Hopes of finding survivors in a building destroyed by the Beirut port blast a month ago faded on Saturday after more than 12 hours without signs of life amid the rubble.
Rescuers continued to carefully clear debris from the collapsed four-storey building in the Gemmazyeh district despite finding nothing in the locations pinpointed by sensors that detect pulse and breathing.
Riad Al Assaad, a civil engineer leading volunteers working alongside Lebanese Civil Defence and a specialist team from Chile, said the last sign of life was at 10.30pm on Friday, when sensors picked up the sound of breathing at 17 breaths per minute.
"Till now there is nothing," Mr Al Assaad told The National on Saturday afternoon. He said the searchers were now working down through the third level of the building even though no signs of life were detected in this area.
“The machines and dog and thermal cameras have always located the first and second roof and stairways. The third roof – we had nothing there. Nevertheless we'll go to the end of our capabilities and remove the third roof.”
The search was launched after a rescue dog with the Chilean team indicated on Wednesday night that there might be people trapped in the rubble. The Chilean team said that they believed that one small sized person, maybe a child, was still alive, while a larger person was dead.
The country has watched anxiously since a delicate clearing operation began on Thursday, waiting anxiously for some good news after the August 4 explosion at Beirut port that added to the trauma of Lebanon’s worst economic crisis and the coronavirus pandemic.
The blast killed at least 190 people, left thousands injured and more than 300,000 left homeless as large areas of the capital were destroyed.
"I still want to believe in this even though I know that the chances are slim," Oscar-nominated director Nadine Labaki told The National on Friday.
She said had remained at the building site overnight since Thursday to make sure the rescue effort continued uninterrupted.
"We are attached to this small glimmer of hope. We all need to believe that better days are ahead of us," she said.
Mr Al Assaad said searching the remaining level of the building would be “very tricky” because part of the building structure was resting on a wooden window frame and could collapse.
“We are afraid that this wooden jamb (window) might crack,” he said.
“So what we'll do is that we'll either instigate a failure or we'll prop and go up and do scaffolding or temporary support and take the building down.”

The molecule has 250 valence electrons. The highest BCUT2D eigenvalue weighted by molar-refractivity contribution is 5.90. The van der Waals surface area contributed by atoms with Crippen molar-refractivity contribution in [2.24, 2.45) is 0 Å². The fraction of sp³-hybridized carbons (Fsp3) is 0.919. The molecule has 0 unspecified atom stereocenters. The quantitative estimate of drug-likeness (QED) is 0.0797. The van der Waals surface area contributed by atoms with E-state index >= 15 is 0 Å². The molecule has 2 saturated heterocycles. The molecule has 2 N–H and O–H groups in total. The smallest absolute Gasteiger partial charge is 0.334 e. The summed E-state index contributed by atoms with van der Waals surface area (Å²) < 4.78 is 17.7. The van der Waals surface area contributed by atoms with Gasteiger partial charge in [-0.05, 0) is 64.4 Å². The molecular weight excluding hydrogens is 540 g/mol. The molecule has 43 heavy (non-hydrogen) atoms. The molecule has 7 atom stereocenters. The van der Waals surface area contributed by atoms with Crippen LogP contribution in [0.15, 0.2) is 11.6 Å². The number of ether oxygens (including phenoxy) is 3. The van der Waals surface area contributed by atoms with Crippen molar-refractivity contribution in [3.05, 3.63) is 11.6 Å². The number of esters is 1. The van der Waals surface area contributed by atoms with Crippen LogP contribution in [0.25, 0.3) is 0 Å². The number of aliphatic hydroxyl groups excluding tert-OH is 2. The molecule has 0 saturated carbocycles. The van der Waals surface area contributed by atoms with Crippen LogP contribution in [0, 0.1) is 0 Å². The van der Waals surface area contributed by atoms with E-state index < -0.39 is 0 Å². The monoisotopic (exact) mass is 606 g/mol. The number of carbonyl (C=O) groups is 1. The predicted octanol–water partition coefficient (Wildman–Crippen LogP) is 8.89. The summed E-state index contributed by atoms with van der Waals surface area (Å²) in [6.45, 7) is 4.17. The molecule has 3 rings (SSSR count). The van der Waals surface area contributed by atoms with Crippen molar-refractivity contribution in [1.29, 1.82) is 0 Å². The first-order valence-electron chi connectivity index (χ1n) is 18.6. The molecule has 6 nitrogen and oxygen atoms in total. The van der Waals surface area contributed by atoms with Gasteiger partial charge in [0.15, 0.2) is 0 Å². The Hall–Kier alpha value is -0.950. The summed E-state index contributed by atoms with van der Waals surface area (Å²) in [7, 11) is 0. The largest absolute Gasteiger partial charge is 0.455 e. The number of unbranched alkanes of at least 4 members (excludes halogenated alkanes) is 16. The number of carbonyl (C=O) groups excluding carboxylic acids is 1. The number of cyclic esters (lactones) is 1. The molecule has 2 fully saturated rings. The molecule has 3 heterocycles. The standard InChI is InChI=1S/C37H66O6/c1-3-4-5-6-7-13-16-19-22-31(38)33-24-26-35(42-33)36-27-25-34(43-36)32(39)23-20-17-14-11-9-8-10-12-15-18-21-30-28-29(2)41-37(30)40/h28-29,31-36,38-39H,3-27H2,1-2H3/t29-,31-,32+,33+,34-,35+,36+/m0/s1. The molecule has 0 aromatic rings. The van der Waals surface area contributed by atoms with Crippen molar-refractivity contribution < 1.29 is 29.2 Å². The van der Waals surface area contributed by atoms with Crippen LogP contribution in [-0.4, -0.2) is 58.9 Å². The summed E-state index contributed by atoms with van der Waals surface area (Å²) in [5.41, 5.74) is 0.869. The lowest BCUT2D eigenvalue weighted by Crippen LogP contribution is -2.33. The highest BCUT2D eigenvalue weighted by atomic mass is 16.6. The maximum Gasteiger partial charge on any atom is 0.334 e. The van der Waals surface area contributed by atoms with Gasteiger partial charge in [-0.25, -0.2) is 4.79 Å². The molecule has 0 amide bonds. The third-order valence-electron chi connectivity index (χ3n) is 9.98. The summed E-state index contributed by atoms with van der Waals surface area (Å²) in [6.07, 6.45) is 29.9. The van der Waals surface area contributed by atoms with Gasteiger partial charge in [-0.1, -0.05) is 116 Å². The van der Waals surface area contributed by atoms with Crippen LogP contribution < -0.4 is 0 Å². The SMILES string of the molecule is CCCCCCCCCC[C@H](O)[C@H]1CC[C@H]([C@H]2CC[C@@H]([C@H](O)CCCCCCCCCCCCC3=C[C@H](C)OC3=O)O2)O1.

He said signals detected on Friday had raised false hopes that survivors might be found on higher levels or under an external staircase at the side of the building.
“We cleared the second roof all the way around 8.30pm. Two people from civil defense thought they heard vibration. We stopped and did another doppler. It said nothing. Yet we continued to clear the second roof.
“The Chileans did their recalibration. They were telling us (bodies) were 1.9 to 2 metres below the rubble. If we cleared the rubble there was no depth other than the stairway
"So they concentrated on the stairs. On the upper level they thought they could hear breathing so they had to act fast. So we started today at 9. We cleared the stairs and there was nothing there. What remains is the third roof."
Lebanese officials had played down the chances of anyone surviving so long beneath the rubble.
Chilean specialist Walter Munoz put the chances of finding a survivor at "two per cent".
"Always in search operations like this, you can neither lose hope nor absolutely say there is hope," George Abou Moussa, director of operations in Lebanon's civil defence, told Reuters.
"The building is really crumbling, it's scary and there's a lot of danger to the team," Mr Abou Moussa said.
Workers were using shovels and their hands to dig, while mechanical diggers and a crane lifted heavy debris.
Emmanuel Durand, a French civil engineer who was training local university students, volunteered his services and was working with the rescuers to monitor the structure.
Scanning the building with high-precision lasers, Mr Durand said his team had so far not found any signs of movement.